Canadian Forest Service Publications
Decadal soil and stand response to fire, harvest, and salvage logging disturbances in the western boreal mixedwood forest of Alberta, Canada. 2015. Kishchuk, B.; Thiffault, E.; Lorente, M.; Quideau, S.; Keddy, T.; Sidders, D. Canadian Journal of Forest Research 45(2):141-152.
Available from: Northern Forestry Centre
Catalog ID: 35797
CFS Availability: PDF (request by e-mail)
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Empirical knowledge of long-term ecosystem response to single and compound disturbances is essential for predicting disturbance effects and identifying management practices to maintain productive capacity of managed and restored landscapes. We report on soil, foliar nutrition, and regeneration growth response to wildfire, clearcut harvesting, and post-fire salvage-logging, as well as undisturbed control stands within the first year following disturbance and 10/11 years post-disturbance in trembling aspen-white spruce mixedwood forests near Lesser Slave Lake, north-central Alberta, Canada. The compound disturbance of salvage-logging resulted in greater long-term impacts on forest floor properties than either wildfire or harvesting alone. Changes in forest floor properties such as carbon and nitrogen pools and cation exchange capacity under salvage-logging have persisted for ten years, and exhibit a different recovery trajectory than fire or harvesting. Forest floor properties under harvesting including depth, carbon content, pH, extractable ammonium, and extractable sulphur were not different from the control condition ten years post-harvest. Effects on soil and foliar nutrition were not reflected in productivity (height and diameter) of regenerating vegetation. Our results show differences between short and long-term response to disturbance, among single natural and anthropogenic disturbances, and among single and compound disturbances.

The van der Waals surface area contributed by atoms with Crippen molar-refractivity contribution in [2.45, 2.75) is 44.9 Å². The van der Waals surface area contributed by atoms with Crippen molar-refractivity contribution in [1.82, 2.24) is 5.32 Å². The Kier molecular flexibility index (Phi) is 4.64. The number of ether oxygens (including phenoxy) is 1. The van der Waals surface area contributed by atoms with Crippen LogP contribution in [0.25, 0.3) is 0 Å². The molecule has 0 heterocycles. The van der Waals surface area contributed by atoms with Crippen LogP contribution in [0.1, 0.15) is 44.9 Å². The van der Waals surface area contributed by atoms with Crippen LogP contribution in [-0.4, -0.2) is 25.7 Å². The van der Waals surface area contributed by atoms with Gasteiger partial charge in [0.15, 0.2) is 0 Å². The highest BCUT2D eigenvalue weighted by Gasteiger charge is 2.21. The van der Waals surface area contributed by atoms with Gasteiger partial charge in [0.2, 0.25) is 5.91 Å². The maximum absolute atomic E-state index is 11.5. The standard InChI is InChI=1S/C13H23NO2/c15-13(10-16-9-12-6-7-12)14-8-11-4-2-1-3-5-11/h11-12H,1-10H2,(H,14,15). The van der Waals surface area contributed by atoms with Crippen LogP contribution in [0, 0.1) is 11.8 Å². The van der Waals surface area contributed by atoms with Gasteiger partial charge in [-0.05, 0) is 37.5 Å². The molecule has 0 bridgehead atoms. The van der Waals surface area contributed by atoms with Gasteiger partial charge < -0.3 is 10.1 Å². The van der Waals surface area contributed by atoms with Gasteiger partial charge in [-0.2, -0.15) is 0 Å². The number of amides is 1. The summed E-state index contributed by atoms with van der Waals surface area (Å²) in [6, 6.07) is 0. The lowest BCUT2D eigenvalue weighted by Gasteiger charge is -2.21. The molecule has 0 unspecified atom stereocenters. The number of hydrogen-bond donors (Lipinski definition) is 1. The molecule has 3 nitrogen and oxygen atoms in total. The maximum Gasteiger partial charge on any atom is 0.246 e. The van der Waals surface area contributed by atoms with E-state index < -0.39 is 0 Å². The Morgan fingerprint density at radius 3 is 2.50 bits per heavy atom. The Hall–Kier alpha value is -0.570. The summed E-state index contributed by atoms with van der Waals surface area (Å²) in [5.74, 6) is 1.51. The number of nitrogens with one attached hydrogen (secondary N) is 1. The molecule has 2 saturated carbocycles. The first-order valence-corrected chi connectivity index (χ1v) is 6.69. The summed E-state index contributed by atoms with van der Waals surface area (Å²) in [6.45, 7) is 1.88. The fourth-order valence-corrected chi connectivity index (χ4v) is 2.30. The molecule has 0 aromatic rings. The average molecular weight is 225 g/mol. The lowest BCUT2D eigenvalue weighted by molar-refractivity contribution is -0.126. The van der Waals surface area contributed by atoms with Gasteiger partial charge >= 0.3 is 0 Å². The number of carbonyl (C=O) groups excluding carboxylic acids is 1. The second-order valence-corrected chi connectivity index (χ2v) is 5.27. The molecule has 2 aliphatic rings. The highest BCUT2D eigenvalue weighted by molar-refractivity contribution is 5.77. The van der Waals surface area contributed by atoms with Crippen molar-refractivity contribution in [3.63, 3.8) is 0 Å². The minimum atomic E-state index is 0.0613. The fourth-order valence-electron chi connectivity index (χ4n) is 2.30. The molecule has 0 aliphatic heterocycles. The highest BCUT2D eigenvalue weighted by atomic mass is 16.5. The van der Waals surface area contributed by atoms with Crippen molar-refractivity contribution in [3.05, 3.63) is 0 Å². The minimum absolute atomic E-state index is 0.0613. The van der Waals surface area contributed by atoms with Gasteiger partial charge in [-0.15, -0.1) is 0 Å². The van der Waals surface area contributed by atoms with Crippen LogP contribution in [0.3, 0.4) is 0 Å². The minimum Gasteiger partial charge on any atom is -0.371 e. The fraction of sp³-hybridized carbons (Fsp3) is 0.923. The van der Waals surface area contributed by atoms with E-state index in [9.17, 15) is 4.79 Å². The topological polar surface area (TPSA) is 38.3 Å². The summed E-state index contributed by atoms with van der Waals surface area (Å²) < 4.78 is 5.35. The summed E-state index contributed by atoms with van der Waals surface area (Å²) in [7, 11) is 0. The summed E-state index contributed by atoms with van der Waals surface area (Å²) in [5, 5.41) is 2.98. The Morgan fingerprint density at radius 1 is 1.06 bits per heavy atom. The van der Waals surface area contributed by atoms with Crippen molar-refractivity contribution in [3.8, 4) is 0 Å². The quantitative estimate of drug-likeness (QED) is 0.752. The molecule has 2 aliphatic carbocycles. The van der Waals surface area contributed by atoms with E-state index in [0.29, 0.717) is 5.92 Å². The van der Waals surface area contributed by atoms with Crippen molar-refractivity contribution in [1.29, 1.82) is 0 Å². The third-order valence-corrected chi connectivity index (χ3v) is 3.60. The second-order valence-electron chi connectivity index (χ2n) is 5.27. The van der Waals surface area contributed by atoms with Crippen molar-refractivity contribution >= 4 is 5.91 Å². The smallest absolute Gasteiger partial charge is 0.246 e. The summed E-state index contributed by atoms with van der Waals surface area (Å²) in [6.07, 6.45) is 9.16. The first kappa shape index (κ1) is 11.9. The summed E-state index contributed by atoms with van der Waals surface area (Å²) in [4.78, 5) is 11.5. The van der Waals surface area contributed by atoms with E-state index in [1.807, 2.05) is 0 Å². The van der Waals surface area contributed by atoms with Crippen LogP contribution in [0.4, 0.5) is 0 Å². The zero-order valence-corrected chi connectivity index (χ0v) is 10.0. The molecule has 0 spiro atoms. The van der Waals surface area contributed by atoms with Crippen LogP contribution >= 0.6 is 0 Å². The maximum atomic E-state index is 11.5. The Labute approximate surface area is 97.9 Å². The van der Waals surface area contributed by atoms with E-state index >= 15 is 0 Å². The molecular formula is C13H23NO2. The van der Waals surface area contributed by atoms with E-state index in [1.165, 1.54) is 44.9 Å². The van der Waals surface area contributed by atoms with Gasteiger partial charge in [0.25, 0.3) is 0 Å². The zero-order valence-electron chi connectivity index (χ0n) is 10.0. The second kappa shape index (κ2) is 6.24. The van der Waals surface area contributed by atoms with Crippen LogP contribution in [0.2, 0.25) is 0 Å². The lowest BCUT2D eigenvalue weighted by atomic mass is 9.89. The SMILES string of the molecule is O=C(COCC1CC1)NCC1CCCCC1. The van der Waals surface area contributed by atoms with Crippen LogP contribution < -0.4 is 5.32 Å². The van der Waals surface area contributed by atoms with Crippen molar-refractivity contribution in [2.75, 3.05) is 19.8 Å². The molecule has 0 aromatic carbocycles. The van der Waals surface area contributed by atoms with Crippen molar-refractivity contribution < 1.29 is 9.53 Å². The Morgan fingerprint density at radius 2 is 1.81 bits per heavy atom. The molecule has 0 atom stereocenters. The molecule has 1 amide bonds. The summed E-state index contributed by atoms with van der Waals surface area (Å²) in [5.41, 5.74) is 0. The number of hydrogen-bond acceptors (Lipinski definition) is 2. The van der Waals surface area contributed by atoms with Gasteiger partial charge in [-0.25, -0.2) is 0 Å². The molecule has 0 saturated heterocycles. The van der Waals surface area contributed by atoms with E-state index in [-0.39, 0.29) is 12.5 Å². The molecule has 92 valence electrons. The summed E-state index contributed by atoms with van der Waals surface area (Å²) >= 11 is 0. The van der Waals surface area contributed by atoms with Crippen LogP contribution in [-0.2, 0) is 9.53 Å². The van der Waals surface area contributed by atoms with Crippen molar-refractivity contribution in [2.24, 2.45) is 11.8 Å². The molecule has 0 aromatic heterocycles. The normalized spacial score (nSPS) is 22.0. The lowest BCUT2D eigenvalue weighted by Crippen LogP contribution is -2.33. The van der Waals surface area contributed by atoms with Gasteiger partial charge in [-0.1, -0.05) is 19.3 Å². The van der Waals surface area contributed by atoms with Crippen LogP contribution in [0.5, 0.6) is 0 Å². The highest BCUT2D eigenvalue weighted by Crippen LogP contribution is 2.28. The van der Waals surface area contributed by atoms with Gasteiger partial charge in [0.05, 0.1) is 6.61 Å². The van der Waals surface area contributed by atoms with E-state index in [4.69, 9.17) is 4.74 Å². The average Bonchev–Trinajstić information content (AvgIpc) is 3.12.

Plain Language Summary
There is growing interest in managing forests to mimic natural disturbances such as wildfires. To maintain productivity in regenerating forests, we need to understand how forest ecosystems respond to such disturbances. There is also concern about the effects of salvaging standing timber after a wildfire for use in biofuels. This research compared the effects on soils and regenerating stands of three disturbances: salvage-logging after wildfire, wildfire alone, and conventional clearcut harvesting, as well as natural changes in undisturbed stands. This research was conducted in an area of boreal forest south of Lesser Slave Lake, in north-central Alberta, where an intense forest fire occurred in 2001. This study showed that post-fire salvage-logging had different long-term effects on soils, and a different pattern of soil recovery, than wildfire or logging alone. Clearcut harvesting did not result in long-term negative effects on these soils; in fact, properties of the forest floor in clearcut areas were similar to those in undisturbed stands at 10 years after harvest. By contrast, the forest floor recovered much more slowly after post-fire salvage-logging than after fire or logging alone. This new information on the long-term effects of multiple disturbances on western boreal forests is important for understanding ecological barriers to maintaining forest productivity and fibre supply.
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